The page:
New AMD mobo

Discussion in 'Computing' started by Omega21, Nov 16, 2003.

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  1. Omega21

    Omega21 Guest

    Just wanted to see what everyone thought was the best AMD DAW board. I'm leaning toward the ASUS A7N8X, but wondered if anyone has tried the MSI K7N2 or K7N420 PRO boards? Are there others that I should look at instead?

    The only requirements I have are that I keep my XP1900+ processor, and my Terratec 24/96 audio card.

  2. kinetic

    kinetic Guest

    I have an A7N8X Deluxe - it's a fine board and have no problems running SATA with Cubase SX, Wavelab etc (using an Echo Gina card). The nVidia chipset is considered to be one of the best. Probably not the fastest chipset/mobo, but certainly one of the most reliable. The speed differences with other boards that may be faster are negligable. Note though that whatever board you get, take the opportunity to put as much high quality RAM into it at the time of building your system as you can.

    Good Luck
  3. jscott

    jscott Guest

    Of all the MB's I have recommended to people, one that stands out to NOT buy is the MSI K7N2 series. This board has nothing but problems for a wide range of users. I've tried to get 2 of them working well, and despite all efforts, they never became stable. MSI appears to be way behind the curve for updating these boards.

    While the ASUS has wide appeal, I've noted that in the last two months, ASUS has had problems with their website, and has taken the Forum off the air. To me this board is too expensive but I admit that I am biased against ASUS, I think they are over-rated.

    One I would recommend as my first choice is the ABIT A7N-S board. ABIT has really been trying to step it up and better most all competition. I've built 2 of these systems now and they are just real fast and stable.

    Which ever you choose, pay very close attention to the Power Supply and memory modules you purchase. They can make or break the system.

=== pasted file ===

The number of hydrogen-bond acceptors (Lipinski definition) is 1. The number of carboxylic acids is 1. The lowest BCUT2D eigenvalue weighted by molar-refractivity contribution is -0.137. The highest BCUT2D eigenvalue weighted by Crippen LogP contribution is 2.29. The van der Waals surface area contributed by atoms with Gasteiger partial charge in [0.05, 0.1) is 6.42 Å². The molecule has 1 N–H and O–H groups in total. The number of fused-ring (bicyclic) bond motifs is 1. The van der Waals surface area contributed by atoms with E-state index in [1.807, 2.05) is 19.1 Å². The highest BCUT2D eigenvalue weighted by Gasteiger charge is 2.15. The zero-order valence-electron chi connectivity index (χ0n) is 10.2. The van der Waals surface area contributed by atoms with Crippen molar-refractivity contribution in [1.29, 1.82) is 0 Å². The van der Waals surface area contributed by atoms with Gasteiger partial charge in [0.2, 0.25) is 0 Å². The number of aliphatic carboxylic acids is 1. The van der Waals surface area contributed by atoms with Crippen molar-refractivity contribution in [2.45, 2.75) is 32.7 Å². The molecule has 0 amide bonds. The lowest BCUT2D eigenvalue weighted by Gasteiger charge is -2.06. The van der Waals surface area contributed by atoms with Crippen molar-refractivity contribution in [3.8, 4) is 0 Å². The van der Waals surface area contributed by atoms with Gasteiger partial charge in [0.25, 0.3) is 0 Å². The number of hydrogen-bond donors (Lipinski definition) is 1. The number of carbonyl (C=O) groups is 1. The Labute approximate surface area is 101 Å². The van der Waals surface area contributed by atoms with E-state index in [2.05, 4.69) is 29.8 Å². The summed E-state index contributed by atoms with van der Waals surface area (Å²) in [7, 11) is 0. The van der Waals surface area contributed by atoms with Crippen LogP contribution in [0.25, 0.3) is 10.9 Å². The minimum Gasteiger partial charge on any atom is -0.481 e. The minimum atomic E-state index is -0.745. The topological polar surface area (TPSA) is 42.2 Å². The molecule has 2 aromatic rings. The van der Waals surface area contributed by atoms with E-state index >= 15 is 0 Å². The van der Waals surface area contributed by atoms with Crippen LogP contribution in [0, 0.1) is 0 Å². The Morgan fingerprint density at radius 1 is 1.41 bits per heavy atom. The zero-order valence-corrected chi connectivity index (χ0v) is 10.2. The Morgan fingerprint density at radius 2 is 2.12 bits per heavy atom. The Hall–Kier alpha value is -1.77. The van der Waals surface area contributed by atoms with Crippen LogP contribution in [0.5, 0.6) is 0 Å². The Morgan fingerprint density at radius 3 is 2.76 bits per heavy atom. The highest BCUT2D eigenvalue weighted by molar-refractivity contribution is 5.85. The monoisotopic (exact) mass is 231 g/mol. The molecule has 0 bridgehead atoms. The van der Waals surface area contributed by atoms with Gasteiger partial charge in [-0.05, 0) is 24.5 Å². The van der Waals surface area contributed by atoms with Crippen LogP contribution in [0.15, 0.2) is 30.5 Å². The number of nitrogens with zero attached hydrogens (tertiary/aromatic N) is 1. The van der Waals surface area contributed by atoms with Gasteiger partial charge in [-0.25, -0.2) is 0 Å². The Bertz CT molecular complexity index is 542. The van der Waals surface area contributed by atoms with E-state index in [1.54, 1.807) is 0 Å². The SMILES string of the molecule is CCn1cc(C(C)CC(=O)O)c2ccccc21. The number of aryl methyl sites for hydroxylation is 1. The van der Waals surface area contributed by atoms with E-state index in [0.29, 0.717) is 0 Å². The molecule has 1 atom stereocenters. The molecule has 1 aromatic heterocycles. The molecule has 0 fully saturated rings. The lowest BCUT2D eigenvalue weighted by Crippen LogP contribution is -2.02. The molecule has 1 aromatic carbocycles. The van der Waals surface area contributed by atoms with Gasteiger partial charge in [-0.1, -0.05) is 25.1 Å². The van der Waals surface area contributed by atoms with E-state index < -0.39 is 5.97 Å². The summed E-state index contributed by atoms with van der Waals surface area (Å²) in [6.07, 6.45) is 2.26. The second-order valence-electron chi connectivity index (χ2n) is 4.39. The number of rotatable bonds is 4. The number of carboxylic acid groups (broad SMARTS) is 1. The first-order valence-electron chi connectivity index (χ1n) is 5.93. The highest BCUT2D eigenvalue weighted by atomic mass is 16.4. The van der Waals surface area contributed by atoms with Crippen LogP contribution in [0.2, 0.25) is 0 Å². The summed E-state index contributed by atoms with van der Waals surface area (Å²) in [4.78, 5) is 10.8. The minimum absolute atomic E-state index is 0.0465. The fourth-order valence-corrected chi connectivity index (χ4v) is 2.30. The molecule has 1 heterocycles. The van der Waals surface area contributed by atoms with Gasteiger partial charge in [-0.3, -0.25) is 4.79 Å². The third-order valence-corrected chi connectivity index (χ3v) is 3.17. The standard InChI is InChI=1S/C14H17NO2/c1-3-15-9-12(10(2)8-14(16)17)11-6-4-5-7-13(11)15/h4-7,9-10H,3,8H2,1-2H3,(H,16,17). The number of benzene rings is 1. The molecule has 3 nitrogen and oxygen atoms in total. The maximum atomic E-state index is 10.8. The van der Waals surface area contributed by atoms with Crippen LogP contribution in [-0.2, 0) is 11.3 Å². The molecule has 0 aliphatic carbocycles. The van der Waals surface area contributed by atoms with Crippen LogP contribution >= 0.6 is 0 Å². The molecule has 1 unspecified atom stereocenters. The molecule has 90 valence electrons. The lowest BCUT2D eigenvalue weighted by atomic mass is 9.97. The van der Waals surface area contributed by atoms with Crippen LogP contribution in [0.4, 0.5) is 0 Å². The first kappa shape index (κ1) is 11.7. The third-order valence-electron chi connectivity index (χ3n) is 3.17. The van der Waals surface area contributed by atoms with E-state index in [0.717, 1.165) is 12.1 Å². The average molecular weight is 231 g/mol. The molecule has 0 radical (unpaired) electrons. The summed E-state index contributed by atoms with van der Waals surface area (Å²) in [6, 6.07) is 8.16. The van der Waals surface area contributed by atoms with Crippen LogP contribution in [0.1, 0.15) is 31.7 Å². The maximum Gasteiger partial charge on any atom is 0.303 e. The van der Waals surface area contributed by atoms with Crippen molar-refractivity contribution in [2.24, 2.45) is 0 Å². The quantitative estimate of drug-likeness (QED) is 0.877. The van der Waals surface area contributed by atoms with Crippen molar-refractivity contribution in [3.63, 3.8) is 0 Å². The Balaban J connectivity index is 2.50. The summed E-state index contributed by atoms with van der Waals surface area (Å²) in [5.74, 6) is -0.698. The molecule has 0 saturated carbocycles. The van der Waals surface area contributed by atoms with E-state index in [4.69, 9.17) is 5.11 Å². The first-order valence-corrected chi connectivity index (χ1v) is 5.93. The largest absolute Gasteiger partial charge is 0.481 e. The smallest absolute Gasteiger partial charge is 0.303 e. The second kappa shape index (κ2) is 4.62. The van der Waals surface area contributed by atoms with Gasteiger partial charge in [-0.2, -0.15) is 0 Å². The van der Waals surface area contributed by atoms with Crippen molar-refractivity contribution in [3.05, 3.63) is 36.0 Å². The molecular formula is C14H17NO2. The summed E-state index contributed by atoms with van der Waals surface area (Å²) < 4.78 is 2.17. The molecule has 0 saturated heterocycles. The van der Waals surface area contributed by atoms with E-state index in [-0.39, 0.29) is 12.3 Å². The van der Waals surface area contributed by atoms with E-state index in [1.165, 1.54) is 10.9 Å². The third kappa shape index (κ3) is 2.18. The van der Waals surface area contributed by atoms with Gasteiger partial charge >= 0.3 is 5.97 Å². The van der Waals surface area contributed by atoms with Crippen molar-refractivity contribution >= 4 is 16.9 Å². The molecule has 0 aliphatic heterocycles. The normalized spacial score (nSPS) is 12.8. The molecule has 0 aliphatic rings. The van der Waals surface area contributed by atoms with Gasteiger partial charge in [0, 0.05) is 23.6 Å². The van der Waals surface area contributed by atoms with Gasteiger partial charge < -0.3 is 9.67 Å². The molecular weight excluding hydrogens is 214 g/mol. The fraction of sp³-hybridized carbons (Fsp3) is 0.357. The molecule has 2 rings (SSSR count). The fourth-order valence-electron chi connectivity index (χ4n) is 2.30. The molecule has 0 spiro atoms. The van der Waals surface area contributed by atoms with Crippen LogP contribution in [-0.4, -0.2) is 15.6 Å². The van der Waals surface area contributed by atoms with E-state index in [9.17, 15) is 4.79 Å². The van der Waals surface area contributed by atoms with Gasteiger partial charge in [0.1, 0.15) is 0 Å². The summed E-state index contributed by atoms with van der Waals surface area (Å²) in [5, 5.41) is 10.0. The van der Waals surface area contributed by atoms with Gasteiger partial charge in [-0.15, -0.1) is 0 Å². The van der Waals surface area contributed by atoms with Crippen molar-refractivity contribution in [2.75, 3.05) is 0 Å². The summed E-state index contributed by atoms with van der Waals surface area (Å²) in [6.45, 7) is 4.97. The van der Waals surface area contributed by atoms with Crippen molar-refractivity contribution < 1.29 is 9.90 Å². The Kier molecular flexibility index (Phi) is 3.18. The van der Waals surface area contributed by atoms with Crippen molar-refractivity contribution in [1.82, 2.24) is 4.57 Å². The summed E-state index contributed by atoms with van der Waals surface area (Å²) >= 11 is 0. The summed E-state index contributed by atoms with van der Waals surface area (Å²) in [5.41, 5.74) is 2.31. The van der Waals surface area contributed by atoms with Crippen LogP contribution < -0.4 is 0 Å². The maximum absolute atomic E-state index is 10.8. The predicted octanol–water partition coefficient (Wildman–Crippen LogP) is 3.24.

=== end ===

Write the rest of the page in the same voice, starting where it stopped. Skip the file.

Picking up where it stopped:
Also check out (and the forum there) for up to date info on all NFORCE based products.
  4. Omega21

    Omega21 Guest

    Which ever you choose, pay very close attention to the Power Supply and memory modules you purchase. They can make or break the system.

    Not trying to be difficult, but could you explain that part a little more? I just don't know enough about it when it comes to mem chips & power supply differences. DDR is DDR to me...


    Oh yeah..I did find this thread here:
    (Dead Link Removed)
  5. Pez

    Pez Active Member

    Dec 27, 2002
    Todd, just curious, what's wrong with the board that you're currently using?
  6. Omega21

    Omega21 Guest

    (Dead Link Removed)

    That was the beginning of my efforts on straightening up my current mobo. Since the last post on that thread, I've swapped power supplies, replaced all the cables w/canare quad cable, connected a 12 guage ground wire through all of my gear, changed every option in bios to see if it would shut up, redid all the IRQ's, changed video cards again, changed power filters, did every imaginable tweek to XP...and still have processor racket in the %$#@!& audio.

    Overall, my system is way quieter than it was before, so the effort wasn't totally wasted. I basically am resigned to the idea that the VIA chipset is allowing back voltage from the processor into the buses...creating the buzz in the audio.

    Anyway, I got a screamin deal on an A7N8X to replace it ($50) & everything else (HD's,processor, cards, power supply) I have will work with the new mobo just fine. Still really curious about the power supply/memory statement though.
  7. SonOfSmawg

    SonOfSmawg Well-Known Member

    Sep 10, 2000
    I don't come around here much anymore, but as you can see by my member number, I've been around here for quite some time, having worn several "hats". :)

    I'm a tech and builder, and I generally prefer AMD peecee systems. Basically, a typical home user can have a more powerful, less expensive AMD system compared to a Pentium, with equal stability and compatibility. Obviously, I want to give my customers the most bang for the buck.